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Wednesday, 6 February, 2002, 15:55 GMT
Political heat rises over MMR
Tony Blair
Downing Street has condemned 'MMR hysteria'
John Pienaar

Political debates are frequently described as "emotional" and they are frequently nothing of the kind. Synthetic rage is part of the politician's repertoire.

But the current debate about the safety of the MMR jab - touching on the risk of infant deaths and the agonising dilemma of many parents - has touched a raw nerve.

Today, Downing Street is conceding nothing to those voicing doubts about the triple vaccine.

child receiving injection
Numbers opting for the combined jab has fallen
Number 10 condemned what it called the "media hysteria".

Today's Sun newspaper reported that Tony Blair was "wobbling" and that he had ordered a review.

That was described by Downing Street as "wrong, full stop, no equivocation, wrong."

And its attack on the Tories - without naming the party - was similarly aggressive. Mr Blair's spokesman pointed to those using this issue as a "political football".

As for the idea that separate vaccinations might be safer, Downing Street cited the evidence that the take up of jabs in Japan - where that alternative had been offered - had fallen and children had died of measles.

Evidence from overseas

The evidence on vaccinations was always kept under constant review but all the scientific research pointed to the safety of the triple MMR jab, which had been given in 500 million doses in 90 countries, the spokesman said.

The alternative of six separate injections - two visits for each disease - left children and local communities vulnerable, he added.

"Medical opinion, not political opinion, is that separate injections would result in a low take-up and experience in Japan, where for a short period they had to introduce separate injections because of a production problem, underlines that.


This will further undermine public confidence

Dr Evan Harris, Lib Dem health spokesman
"Take-up went down and children died from measles, that is a fact. People have to address the hard reality of what Japan showed."

Conservative Central Office is anxious to avoid the charge of opportunism. The party's health spokesman is again today reiterating his support for the MMR jab.

"It is a question of what does the scientific community believe is the best way forward, and that is MMR"

The prime minister's office was refusing to discuss the case for contingency planning, anxious to avoid encouraging any lack of confidence in the MMR jab in any way.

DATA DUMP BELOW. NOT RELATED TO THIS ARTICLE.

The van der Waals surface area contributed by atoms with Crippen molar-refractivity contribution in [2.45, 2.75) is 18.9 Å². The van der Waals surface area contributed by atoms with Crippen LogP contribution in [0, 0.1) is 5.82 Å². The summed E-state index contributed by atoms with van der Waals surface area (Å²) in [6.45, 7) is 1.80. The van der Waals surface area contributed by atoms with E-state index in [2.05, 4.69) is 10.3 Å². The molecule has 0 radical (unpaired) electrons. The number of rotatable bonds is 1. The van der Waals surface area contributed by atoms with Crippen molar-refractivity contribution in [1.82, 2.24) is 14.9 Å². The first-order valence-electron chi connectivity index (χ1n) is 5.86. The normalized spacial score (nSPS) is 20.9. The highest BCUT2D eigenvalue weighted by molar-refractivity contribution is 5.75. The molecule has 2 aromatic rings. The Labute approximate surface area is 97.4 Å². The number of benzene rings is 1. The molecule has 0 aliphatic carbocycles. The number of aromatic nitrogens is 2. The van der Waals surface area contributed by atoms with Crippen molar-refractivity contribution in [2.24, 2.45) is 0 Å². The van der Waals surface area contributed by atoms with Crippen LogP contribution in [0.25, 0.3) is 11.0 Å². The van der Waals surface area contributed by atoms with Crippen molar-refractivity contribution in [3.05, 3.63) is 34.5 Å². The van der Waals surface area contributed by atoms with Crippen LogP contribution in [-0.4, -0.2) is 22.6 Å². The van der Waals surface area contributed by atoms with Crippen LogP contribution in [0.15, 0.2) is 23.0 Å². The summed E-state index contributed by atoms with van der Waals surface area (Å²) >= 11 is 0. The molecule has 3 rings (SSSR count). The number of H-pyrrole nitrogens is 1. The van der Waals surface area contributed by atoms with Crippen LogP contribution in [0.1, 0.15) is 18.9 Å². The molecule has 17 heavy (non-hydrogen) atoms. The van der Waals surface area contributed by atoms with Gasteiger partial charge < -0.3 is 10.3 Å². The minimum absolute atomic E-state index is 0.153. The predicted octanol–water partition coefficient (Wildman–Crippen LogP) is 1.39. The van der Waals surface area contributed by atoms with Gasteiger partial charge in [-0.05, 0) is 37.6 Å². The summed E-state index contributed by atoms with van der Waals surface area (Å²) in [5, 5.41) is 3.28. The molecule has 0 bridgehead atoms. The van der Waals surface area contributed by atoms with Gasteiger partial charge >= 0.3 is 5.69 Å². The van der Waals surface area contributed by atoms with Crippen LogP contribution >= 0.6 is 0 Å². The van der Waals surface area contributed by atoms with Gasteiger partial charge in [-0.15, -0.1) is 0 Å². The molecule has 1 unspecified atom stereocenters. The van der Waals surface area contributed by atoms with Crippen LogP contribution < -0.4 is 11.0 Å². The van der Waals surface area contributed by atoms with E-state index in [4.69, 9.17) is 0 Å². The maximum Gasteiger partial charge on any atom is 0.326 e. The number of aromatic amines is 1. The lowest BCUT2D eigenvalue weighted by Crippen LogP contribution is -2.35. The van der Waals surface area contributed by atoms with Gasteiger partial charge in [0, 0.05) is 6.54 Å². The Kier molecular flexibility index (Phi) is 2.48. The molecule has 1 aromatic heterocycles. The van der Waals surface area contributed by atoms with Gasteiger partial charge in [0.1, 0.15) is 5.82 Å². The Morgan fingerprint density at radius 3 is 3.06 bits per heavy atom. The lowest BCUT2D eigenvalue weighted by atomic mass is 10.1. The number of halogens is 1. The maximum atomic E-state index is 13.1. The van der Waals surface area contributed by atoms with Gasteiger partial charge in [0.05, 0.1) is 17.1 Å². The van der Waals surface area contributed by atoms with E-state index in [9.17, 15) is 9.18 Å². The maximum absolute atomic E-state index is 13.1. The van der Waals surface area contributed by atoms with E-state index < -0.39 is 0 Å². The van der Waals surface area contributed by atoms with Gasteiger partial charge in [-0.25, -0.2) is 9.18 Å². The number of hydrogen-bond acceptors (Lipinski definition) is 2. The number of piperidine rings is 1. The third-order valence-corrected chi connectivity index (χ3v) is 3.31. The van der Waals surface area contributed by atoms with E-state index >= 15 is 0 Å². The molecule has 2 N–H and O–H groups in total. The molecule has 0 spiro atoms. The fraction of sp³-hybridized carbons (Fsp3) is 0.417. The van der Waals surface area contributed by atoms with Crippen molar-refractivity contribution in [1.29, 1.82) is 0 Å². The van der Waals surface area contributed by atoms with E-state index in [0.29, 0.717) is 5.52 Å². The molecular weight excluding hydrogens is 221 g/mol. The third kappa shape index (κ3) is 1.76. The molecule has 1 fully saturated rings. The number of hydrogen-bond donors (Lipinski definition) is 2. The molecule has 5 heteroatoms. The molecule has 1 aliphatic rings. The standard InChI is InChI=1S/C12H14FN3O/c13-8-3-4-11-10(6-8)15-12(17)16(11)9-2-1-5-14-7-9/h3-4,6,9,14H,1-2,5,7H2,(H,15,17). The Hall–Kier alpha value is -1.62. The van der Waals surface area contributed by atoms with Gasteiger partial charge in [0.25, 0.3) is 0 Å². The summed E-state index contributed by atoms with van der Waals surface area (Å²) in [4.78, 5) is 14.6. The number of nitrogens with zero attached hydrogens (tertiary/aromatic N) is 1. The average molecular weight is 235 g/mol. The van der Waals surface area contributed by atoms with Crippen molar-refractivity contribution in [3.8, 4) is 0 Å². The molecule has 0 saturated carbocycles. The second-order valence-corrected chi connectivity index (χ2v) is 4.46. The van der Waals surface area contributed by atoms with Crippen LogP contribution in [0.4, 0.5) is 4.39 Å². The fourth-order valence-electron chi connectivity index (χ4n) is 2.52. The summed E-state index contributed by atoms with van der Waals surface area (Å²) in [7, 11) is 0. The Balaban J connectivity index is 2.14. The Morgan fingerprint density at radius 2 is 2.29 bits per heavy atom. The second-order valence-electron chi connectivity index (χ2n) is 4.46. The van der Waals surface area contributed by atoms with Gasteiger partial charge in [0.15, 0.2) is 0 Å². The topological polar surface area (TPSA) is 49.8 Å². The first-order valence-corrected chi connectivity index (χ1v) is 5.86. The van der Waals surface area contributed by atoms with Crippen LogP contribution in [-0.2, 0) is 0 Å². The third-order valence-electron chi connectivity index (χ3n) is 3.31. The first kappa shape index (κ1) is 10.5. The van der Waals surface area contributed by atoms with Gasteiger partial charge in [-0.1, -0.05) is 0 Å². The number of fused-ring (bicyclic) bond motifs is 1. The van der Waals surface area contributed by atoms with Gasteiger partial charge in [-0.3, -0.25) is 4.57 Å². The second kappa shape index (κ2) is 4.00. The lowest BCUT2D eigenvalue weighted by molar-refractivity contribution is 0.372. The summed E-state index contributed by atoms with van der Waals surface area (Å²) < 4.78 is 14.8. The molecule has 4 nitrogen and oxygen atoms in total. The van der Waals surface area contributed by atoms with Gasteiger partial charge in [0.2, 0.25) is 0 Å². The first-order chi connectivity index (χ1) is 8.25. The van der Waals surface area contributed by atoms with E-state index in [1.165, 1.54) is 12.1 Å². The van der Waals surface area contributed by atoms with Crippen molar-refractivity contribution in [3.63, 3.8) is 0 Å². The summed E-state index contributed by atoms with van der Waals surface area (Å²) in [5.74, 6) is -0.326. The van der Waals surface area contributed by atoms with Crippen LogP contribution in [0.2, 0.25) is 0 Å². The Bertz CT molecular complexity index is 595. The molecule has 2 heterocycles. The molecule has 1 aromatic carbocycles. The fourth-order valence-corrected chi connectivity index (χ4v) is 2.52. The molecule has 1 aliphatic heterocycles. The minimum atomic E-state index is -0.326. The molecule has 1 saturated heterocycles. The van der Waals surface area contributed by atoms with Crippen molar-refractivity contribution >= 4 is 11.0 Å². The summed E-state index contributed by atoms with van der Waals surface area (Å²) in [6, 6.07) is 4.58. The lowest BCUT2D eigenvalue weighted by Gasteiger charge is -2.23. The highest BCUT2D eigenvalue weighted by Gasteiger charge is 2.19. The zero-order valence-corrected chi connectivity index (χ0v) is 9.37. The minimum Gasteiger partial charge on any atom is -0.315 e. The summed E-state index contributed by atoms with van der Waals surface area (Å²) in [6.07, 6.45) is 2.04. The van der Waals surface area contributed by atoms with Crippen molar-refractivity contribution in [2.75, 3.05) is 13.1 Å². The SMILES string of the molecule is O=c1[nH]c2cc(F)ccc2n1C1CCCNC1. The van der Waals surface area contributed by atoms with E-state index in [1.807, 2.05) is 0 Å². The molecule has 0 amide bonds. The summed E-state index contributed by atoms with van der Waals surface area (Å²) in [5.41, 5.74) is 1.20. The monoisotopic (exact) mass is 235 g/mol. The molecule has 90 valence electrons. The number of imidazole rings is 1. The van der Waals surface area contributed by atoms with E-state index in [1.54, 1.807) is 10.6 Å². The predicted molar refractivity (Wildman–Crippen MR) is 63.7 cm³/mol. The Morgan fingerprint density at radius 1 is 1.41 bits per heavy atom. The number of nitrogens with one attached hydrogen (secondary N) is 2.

'Opportunism'

But the Tories show no sign of backing away from their demand for a re-think.

But he is urging the provision of separate vaccinations in recognition that many parents wish to exercise choice, and any vaccination is better than none.

Now, Tory headquarters has re-released a press statement from Dr Fox stating the same position and dated January 21 last year.

It won't end Labour's accusation of opportunism, but it will allow the Conservatives to claim they have taken a consistent position.

Dr Evan Harris
Dr Evan Harris: Supporting the government
The Liberal Democrats are siding firmly with the government. The Lib Dem health spokesman, Dr Evan Harris, has accused the Tories of "playing politics with public health".

He said: "It is the height of irresponsibility for the Tory spokesman to call for the provision of what he accepts is a less effective and less safe approach.

"This will further undermine public confidence in a vaccination programme that is both necessary and has been found, on strong scientific evidence, to be safe.

"The Tories are not fit for government and their antics on this issue suggest that Dr Fox is not fit for opposition either."

Strong words. Tony Blair will have an opportunity to add his voice to the argument in the Commons, at question time, later today.


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06 Feb 02 | UK Politics
06 Feb 02 | UK Politics
06 Feb 02 | England
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